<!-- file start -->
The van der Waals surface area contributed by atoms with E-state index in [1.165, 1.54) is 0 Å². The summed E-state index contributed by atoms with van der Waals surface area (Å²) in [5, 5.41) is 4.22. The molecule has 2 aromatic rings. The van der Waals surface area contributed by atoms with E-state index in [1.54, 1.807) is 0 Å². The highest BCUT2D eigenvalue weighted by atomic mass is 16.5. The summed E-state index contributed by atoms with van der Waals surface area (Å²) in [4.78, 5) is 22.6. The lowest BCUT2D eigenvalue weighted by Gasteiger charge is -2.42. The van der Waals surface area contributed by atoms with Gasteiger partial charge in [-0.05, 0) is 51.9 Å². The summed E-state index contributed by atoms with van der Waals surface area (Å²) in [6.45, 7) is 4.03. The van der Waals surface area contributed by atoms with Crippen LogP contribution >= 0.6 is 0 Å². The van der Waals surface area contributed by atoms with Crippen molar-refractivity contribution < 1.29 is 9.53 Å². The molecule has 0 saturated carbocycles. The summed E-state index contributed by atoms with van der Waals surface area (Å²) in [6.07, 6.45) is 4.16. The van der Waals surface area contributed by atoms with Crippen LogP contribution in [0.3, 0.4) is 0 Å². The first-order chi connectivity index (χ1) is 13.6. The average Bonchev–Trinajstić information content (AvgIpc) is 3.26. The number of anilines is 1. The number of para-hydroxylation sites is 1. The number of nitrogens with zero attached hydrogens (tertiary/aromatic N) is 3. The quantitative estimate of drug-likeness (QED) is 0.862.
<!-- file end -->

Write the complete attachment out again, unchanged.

The van der Waals surface area contributed by atoms with E-state index in [1.165, 1.54) is 0 Å². The summed E-state index contributed by atoms with van der Waals surface area (Å²) in [5, 5.41) is 4.22. The molecule has 2 aromatic rings. The van der Waals surface area contributed by atoms with E-state index in [1.54, 1.807) is 0 Å². The highest BCUT2D eigenvalue weighted by atomic mass is 16.5. The summed E-state index contributed by atoms with van der Waals surface area (Å²) in [4.78, 5) is 22.6. The lowest BCUT2D eigenvalue weighted by Gasteiger charge is -2.42. The van der Waals surface area contributed by atoms with Gasteiger partial charge in [-0.05, 0) is 51.9 Å². The summed E-state index contributed by atoms with van der Waals surface area (Å²) in [6.45, 7) is 4.03. The van der Waals surface area contributed by atoms with Crippen LogP contribution >= 0.6 is 0 Å². The van der Waals surface area contributed by atoms with Crippen molar-refractivity contribution < 1.29 is 9.53 Å². The molecule has 0 saturated carbocycles. The summed E-state index contributed by atoms with van der Waals surface area (Å²) in [6.07, 6.45) is 4.16. The van der Waals surface area contributed by atoms with Crippen LogP contribution in [0.3, 0.4) is 0 Å². The first-order chi connectivity index (χ1) is 13.6. The average Bonchev–Trinajstić information content (AvgIpc) is 3.26. The number of anilines is 1. The number of para-hydroxylation sites is 1. The number of nitrogens with zero attached hydrogens (tertiary/aromatic N) is 3. The quantitative estimate of drug-likeness (QED) is 0.862.